Henry IV

Marcello Mastroianni wears a crown.
May 20th 2024

Marco Bellocchio’s 1984 adaptation of Luigi Pirandello’s 1922 play, Henry IV, begins with an achingly beautiful moment. The magical light of the Italian countryside slowly fills the interior of a moving car, silhouetting the forms of its passengers to the accompaniment of Astor Piazzolla’s wistful score. The landscape beyond the car’s windows is obscured and at moments abstract, making what is explicit in Pirandello’s play—the fog of memory and the nature of madness—formally implicit by Bellocchio’s camera.

The travelers in the car are eventually revealed. There is a psychologist (Leopoldo Trieste), an elegant older woman (Claudia Cardinale), and her daughter (Latou Chardons). The group is en route to see the emperor, Henry IV. But in reality, Henry (Marcello Mastroianni, 60 years old at the time) is a man who has been under the delusion that he is the historic German emperor, frozen at the age of 26 for the past twenty years. Each day, his fantasy is enabled by costumed servants, period furniture, and manners; together, they maintain the illusion that it’s 900 years in the past. The visitors arrive with the hopes of curing Henry, but things are perhaps not as they seem as an ill-fated romance and a malicious prank from the past come to light. Eventually, the true nature of the king’s “madness” is revealed.

Bellochio’s filmography is characterized by a simmering dissatisfaction with life—from as early as the director’s breakthrough Fists in the Pocket (1965)—that is sometimes sexual, sometimes political, and sometimes existential. Henry IV is no exception. Released two years before Bellocchio’s notoriously explicit The Devil in the Flesh (1986), the melancholic Henry IV offers a quiet passion by contrast; it adds a new dimension to Pirandello’s work, serving as both a faithful adaptation of the towering playwright’s text and a moody elegy for bygone youth and an aging Italian cinema. Throughout the film, characters catch glimpses of their younger selves through windows and in photos as well as paintings. The glimpses fill their middle-aged faces with tender longing. We see it in Claudia Cardinale’s warm yet mysterious expression and in Marcello Mastroianni’s boyish smile and eyes, still sparkling despite his age. These well known faces haunt Henry IV like the portraits that hang in the film’s faux palace, conveying the tragedy of growing old, which is rendered here as life's most inescapable dissatisfaction. The incessant ticking of the clock will not be halted, a theme alluded to by a broken clock on the castle wall that springs back to life at a key moment. In light of this, maybe there is some wisdom in Henry’s “madness.” “This is my life! Quite a different thing from your life!” the emperor tells his visitors. “Your life, the life in which you have grown old, I have not lived that life.”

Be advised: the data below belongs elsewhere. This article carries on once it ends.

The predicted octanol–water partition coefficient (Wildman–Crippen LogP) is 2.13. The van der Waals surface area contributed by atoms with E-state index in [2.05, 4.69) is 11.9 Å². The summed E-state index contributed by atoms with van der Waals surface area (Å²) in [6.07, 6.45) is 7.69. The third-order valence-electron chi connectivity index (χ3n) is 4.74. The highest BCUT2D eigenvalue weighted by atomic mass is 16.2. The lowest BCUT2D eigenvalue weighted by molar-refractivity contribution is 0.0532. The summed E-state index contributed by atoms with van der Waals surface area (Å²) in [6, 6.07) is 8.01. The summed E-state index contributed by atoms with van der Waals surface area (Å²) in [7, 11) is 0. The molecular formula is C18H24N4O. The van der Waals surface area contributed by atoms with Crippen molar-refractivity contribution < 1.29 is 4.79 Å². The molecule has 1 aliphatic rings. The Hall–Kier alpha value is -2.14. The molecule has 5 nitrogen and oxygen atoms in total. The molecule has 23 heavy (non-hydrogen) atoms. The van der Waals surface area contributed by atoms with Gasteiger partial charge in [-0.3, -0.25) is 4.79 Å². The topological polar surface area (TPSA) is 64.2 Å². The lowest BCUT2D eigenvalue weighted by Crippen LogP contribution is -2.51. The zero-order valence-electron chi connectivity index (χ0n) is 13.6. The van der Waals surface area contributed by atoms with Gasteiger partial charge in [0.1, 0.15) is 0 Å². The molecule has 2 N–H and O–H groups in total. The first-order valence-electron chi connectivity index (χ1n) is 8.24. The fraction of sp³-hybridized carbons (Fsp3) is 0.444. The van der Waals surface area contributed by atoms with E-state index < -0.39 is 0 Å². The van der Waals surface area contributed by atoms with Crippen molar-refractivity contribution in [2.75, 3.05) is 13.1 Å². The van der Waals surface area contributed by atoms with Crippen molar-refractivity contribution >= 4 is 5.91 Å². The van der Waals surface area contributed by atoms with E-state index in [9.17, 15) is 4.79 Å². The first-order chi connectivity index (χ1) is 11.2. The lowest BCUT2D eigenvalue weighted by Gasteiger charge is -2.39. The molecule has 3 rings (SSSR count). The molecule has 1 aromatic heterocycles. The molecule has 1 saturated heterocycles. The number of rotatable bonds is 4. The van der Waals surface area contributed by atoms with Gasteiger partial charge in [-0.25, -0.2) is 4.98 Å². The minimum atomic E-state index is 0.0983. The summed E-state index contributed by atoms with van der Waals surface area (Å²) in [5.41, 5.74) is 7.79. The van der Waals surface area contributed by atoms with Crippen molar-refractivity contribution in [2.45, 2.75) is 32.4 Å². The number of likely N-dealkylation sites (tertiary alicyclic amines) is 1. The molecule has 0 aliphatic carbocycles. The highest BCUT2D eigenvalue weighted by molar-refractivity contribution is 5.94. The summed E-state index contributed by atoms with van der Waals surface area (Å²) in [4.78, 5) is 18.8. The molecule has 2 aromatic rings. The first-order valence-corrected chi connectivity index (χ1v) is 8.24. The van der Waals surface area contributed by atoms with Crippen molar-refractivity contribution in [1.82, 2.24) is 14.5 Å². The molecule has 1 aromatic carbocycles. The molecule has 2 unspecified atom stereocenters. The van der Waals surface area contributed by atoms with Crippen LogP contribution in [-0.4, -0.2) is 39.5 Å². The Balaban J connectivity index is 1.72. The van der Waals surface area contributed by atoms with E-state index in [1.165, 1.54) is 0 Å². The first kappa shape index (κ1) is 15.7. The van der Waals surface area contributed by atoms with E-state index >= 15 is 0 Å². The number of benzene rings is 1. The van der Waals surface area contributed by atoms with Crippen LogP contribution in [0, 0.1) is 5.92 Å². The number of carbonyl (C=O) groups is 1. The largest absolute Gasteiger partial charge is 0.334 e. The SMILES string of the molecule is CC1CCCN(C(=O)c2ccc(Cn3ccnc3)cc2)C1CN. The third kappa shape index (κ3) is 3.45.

Henry IV screens this evening, May 20, at The Quad as part of “Marco Bellocchio's Films of Revolution.”